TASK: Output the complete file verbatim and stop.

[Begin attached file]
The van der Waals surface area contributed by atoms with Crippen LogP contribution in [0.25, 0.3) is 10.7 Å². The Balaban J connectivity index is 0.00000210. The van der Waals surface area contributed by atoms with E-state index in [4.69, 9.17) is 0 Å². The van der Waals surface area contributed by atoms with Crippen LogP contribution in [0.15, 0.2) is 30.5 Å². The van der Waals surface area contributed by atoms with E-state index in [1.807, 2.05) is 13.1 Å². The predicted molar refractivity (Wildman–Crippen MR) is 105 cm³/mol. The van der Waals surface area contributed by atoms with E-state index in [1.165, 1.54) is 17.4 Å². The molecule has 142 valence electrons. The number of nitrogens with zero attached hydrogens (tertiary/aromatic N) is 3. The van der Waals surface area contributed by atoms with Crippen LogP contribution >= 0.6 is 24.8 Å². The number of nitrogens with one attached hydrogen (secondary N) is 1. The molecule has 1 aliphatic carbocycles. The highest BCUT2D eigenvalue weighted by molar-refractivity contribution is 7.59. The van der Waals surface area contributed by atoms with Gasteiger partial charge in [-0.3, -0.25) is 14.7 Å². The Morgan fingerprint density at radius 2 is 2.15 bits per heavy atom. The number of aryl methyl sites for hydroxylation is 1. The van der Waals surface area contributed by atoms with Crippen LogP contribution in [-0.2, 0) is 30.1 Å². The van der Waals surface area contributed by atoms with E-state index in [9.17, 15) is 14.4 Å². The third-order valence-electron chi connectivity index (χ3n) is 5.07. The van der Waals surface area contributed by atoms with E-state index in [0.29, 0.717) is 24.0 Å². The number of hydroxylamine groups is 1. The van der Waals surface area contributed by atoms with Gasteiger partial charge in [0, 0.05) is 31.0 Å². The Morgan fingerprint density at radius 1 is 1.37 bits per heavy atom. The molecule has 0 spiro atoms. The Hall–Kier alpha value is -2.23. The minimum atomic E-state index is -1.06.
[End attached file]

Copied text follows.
The van der Waals surface area contributed by atoms with Crippen LogP contribution in [0.25, 0.3) is 10.7 Å². The Balaban J connectivity index is 0.00000210. The van der Waals surface area contributed by atoms with E-state index in [4.69, 9.17) is 0 Å². The van der Waals surface area contributed by atoms with Crippen LogP contribution in [0.15, 0.2) is 30.5 Å². The van der Waals surface area contributed by atoms with E-state index in [1.807, 2.05) is 13.1 Å². The predicted molar refractivity (Wildman–Crippen MR) is 105 cm³/mol. The van der Waals surface area contributed by atoms with E-state index in [1.165, 1.54) is 17.4 Å². The molecule has 142 valence electrons. The number of nitrogens with zero attached hydrogens (tertiary/aromatic N) is 3. The van der Waals surface area contributed by atoms with Crippen LogP contribution >= 0.6 is 24.8 Å². The number of nitrogens with one attached hydrogen (secondary N) is 1. The molecule has 1 aliphatic carbocycles. The highest BCUT2D eigenvalue weighted by molar-refractivity contribution is 7.59. The van der Waals surface area contributed by atoms with Gasteiger partial charge in [-0.3, -0.25) is 14.7 Å². The Morgan fingerprint density at radius 2 is 2.15 bits per heavy atom. The number of aryl methyl sites for hydroxylation is 1. The van der Waals surface area contributed by atoms with Crippen LogP contribution in [-0.2, 0) is 30.1 Å². The van der Waals surface area contributed by atoms with E-state index in [9.17, 15) is 14.4 Å². The third-order valence-electron chi connectivity index (χ3n) is 5.07. The van der Waals surface area contributed by atoms with E-state index in [0.29, 0.717) is 24.0 Å². The number of hydroxylamine groups is 1. The van der Waals surface area contributed by atoms with Gasteiger partial charge in [0, 0.05) is 31.0 Å². The Morgan fingerprint density at radius 1 is 1.37 bits per heavy atom. The molecule has 0 spiro atoms. The Hall–Kier alpha value is -2.23. The minimum atomic E-state index is -1.06.